Clara Barros/Staff Writer
On May 5, 1818, a man who would change the world was born. Last week, 200 years later, we celebrated not just his birthday, but the richness of his legacy — a man whose intellectual capacities were undoubtedly among the greatest that ever existed.
Yes, I’m talking about Karl Marx. I know what you’re thinking—“crazy communist!” —so, before anything, let me clarify something.
There is a popular belief that Marx was a theorist of communism; that he idealized a utopia and proposed a model for how society should function.
This is a severe misconception.
Of the more than 50 complete works authored by Marx and his intellectual and political partner, Friederich Engels, no more than a few paragraphs are dedicated to describing how they envisioned “communism” — their term for a classless, stateless, and free society.
This lack of explanation is no coincidence. It is because Marx’s own method would have made such a description impossible. You see, Marx was not the first to think of socialism or communism—many others advocated for it in the past. His novelty was making it scientific.
As a social scientist, Marx sought to understand reality from the perspective of its concrete, material conditions — not from ideas, beliefs, or consciousness. He understood that ideas come from the concrete world, rather than the other way around.
Even if Marx wanted to talk about communism, then the fact is that he could not — precisely because he would be simply inventing it, creating it from his imagination, without any material basis. Marx knew nothing of communism — and neither do we know it.
As scientists, we cannot describe what doesn’t yet exist.
That being said, what Marx did was look at the objective reality surrounding him. Witnessing the results of the Industrial Revolution and the consolidation of capitalism, what he saw was the most abject misery.
He saw workers working for 14 hours a day, dying in unfit housing and unsanitary conditions, barely making enough to survive— all the while the factory owners’ profit increased. After a lifetime of studying closely and empirically the working class, he concluded that exploitation was built-in the system.
You might find yourself saying: “But this is all in the past” or “things have changed.”
Let’s see. How are our phones and laptops made? They’re made with the mineral cobalt. Who collects it? Children in Congo, as young as four years old, with bare hands, in the brink of starvation— as documented by Amnesty International. Meanwhile, Apple’s has recorded highest ever profits in 2018.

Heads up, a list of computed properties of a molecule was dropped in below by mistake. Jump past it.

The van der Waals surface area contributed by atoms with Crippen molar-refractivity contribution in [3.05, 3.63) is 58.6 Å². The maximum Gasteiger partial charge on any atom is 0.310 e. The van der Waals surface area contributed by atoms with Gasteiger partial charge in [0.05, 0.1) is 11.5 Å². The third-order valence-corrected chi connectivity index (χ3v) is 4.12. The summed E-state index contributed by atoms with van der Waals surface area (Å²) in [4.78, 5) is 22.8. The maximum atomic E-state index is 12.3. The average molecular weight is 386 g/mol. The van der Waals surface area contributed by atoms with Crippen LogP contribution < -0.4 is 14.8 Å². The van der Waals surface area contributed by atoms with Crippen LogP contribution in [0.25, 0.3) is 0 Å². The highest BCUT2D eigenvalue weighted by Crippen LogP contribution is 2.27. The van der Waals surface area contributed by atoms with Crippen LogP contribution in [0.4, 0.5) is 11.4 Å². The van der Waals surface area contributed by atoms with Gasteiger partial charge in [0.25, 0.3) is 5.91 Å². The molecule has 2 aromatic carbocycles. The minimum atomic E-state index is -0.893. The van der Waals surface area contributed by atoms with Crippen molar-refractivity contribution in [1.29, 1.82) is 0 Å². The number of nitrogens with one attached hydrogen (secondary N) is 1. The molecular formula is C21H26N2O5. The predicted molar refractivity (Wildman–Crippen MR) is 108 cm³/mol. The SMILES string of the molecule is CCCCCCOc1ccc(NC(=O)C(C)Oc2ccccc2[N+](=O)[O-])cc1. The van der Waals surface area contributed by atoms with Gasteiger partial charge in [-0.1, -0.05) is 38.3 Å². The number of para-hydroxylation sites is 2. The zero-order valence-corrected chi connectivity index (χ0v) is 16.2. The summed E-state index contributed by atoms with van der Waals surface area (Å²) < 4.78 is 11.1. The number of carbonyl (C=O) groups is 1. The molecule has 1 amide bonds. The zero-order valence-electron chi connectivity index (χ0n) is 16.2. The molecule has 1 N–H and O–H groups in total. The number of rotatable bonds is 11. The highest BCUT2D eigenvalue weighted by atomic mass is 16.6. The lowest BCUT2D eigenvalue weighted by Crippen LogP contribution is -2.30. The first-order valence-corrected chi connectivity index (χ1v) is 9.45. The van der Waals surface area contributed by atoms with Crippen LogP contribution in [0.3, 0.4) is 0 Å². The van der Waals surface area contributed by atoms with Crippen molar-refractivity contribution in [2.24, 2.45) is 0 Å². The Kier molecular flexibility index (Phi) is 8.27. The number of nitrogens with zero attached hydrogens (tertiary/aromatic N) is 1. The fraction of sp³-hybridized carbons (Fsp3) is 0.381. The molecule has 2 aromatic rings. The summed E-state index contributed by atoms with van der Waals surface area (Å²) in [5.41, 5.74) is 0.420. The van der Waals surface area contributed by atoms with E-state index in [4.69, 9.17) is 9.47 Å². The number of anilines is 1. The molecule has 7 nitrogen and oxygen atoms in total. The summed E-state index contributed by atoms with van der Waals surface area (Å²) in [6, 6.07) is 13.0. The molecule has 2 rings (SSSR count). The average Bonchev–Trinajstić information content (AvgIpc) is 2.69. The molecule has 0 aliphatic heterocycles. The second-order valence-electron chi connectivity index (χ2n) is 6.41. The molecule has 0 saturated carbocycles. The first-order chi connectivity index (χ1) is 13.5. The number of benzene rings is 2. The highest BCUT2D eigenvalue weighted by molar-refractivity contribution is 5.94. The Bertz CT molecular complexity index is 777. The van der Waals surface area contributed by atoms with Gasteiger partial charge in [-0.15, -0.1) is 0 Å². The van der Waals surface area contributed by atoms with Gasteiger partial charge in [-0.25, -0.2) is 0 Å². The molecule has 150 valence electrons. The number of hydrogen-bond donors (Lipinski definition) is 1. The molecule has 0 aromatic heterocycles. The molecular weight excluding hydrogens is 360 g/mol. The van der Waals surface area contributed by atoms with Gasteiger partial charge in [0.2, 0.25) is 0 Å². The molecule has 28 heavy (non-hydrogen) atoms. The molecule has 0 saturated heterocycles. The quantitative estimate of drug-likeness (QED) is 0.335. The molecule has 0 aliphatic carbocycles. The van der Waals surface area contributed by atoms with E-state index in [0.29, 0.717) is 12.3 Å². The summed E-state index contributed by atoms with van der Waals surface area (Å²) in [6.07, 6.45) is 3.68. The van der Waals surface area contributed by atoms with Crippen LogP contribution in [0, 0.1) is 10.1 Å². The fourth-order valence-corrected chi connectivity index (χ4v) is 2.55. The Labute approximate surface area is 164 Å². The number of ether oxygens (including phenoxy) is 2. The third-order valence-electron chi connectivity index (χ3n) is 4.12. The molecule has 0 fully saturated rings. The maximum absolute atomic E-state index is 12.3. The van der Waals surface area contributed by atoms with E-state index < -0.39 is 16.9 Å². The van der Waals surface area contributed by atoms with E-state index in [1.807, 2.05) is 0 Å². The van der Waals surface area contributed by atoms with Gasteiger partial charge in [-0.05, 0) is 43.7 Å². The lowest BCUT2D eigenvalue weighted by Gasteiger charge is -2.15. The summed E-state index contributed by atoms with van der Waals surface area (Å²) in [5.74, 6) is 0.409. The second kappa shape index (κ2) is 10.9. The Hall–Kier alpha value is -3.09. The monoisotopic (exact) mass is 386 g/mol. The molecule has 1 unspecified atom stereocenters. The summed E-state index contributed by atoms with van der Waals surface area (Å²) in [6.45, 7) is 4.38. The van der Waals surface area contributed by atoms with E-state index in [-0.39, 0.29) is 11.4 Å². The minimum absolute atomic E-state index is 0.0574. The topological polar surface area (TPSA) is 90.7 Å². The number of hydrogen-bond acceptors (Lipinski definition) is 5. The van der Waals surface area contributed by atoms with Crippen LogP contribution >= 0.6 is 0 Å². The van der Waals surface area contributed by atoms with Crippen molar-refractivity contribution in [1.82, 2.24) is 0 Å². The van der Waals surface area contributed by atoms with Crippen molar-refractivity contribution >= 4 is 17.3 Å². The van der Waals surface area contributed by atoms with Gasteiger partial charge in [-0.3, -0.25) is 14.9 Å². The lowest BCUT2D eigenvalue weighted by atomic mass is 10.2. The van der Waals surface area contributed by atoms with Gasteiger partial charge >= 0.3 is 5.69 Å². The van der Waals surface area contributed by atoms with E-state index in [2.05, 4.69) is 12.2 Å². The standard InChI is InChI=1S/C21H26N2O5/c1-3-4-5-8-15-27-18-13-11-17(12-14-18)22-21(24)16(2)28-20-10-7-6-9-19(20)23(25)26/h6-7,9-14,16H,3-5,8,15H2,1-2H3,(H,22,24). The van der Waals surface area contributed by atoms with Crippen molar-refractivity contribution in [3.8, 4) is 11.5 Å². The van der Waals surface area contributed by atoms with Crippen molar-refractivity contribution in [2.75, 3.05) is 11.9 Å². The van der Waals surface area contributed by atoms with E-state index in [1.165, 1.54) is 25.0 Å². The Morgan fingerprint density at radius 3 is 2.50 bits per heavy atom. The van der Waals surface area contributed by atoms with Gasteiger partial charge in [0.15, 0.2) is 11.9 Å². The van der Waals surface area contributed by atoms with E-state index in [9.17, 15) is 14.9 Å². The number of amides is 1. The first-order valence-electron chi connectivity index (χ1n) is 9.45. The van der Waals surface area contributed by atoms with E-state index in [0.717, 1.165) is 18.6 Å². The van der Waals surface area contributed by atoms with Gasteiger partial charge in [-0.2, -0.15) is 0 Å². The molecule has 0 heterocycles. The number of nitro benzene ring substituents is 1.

How are our clothes made? Check your own tag: they’re made by garment workers in sweatshops in Haiti, Mexico, Bangladesh, Vietnam.
Two years ago, 8000 Cambodian workers under the control of H&M collapsed due to malnutrition and excessive hours; they were paid about $100 per month. H&M’s revenues were over $25 billion that year.
Wealth disparities are increasing at a global level, leading to unprecedented levels of inequality.
A 2017 study showed that a handful of millionaires—0.7 percent of the world’s population—owns almost half of the world’s wealth, while nearly half of the world’s population owns 2.7 percent of the wealth.
Marx foresaw all of this. And it’s not because he was a prophet — it’s because he understood the underlying motor of our economic system, and indeed of our history: a fundamental clash between haves and have-nots. That is why he aptly called it a history of class struggles.
More alive than ever, Marx’s genius resides in that he did not invent any of this —he simply translated our objective reality into words, in a way that no one had ever managed to.
In order to appreciate it, though, we must let go of all caricatures, stereotypes, and prejudices.
It’s high time we be open to what the bearded guy really had to say. No need to fear: out of all things he did, I am sure he didn’t bite.
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Photo courtesy of Clara Barros.